Author: Berry Everitt
CEO of the Chas Everitt International Property Group
13 March 2022
Making an offer to purchase on a property – what the law says
When you find a home you want to buy, the next step is usually to make a written Offer to Purchase (OTP) which the agent will then present to the seller to accept, reject or make a counter-offer.
“And it is very important to understand that when an offer is accepted and signed by the seller, it immediately becomes a legal contract that is binding on both parties,” says Berry Everitt CEO of the Chas Everitt International property group.
“This means that you cannot use an OTP as a means of ‘booking’ a property you like while you carry on looking at others in the hope of finding one you like more, and that you cannot simply ‘change your mind’ about buying the property without the very real possibility of incurring a hefty financial penalty or having to pay a significant amount of money to get out of the contract.”
Of course, personal, work and financial circumstances can sometimes change very unexpectedly, he noted, “and buyers who are quick to communicate such changes as the genuine reasons for them being unable to proceed with a purchase are quite likely to encounter understanding and even sympathy from the sellers, especially if there is time for the sellers to re-open negotiations with others who might have expressed interest in the property”.
Writing in the Property Signposts newsletter, Everitt also said latent defects can sometimes be discovered before a property transfer can be registered – and lead to the buyer wanting to cancel the deal.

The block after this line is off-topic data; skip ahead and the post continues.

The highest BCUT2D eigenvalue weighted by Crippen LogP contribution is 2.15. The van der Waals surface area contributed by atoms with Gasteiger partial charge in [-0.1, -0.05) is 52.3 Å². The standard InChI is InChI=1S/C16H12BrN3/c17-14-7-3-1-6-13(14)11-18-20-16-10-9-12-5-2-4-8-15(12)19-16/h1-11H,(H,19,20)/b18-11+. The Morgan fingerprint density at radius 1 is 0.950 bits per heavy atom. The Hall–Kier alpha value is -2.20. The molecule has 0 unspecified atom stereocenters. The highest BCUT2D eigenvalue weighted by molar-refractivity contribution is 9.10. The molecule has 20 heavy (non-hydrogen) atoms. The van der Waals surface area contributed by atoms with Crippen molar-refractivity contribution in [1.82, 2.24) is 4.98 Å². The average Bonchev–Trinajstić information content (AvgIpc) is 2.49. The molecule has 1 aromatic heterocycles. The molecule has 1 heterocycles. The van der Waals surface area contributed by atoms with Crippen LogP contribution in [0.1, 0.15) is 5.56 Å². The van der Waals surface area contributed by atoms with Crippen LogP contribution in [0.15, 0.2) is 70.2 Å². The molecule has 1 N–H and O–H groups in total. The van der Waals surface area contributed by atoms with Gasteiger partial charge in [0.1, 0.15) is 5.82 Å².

“But in such cases, the best course of action is actually for the purchase price to be re-negotiated, or for the buyer and seller to reach an agreement about payment for the necessary repairs and still go ahead with the transaction, unless they want to end up in a long and costly court action.”
Meanwhile, he said, buyers who are just having a “change of mind” about going ahead with a purchase that has already been agreed to should note that many OTPs still contain a clause stating that if they really do want to be released from the contract, they will have to pay the sellers rouwkoop – or an amount usually equal to a substantial portion of the purchase price.
“Alternatively, the OTP may provide that if they breach the contract (by not performing as agreed), the seller is entitled to cancel and claim damages, or a forfeit of any deposit already paid.
“And either way it should be clear that making an offer to purchase is not the same as ‘taking an option’ which buyers can later abandon, and that buyers should only make an offer when they really intend to buy a specific property,” he said.
In addition, said Everitt, both buyers and sellers need to ensure that the OTP – which must be in writing – includes all the terms and conditions that apply to their transaction, and that these are completely disclosed and agreed to by both parties before the document is signed.
“For example, buyers may need to sell an existing home before they can proceed with the purchase, or they may need to make the OTP conditional upon obtaining a home loan to finance their purchase, and in such instances, the offer must contain clauses stating that the sale is ‘subject to’ the home loan being approved or the buyer’s current property being sold.”
It is also highly advisable, he said, to be specific in the OTP about the date of occupation, which is the day on which the property will be vacated by the seller so that the buyers can move in, or at least obtain the keys to the property should they wish to make arrangements to clean it or paint it before moving in
“In fact, the more specific an OTP is, the better. If all aspects of the sale have been covered and written into the document, there will be very little room for either the buyer or seller to disagree or try to renegotiate anything at a later stage.”
The original article can be viewed here: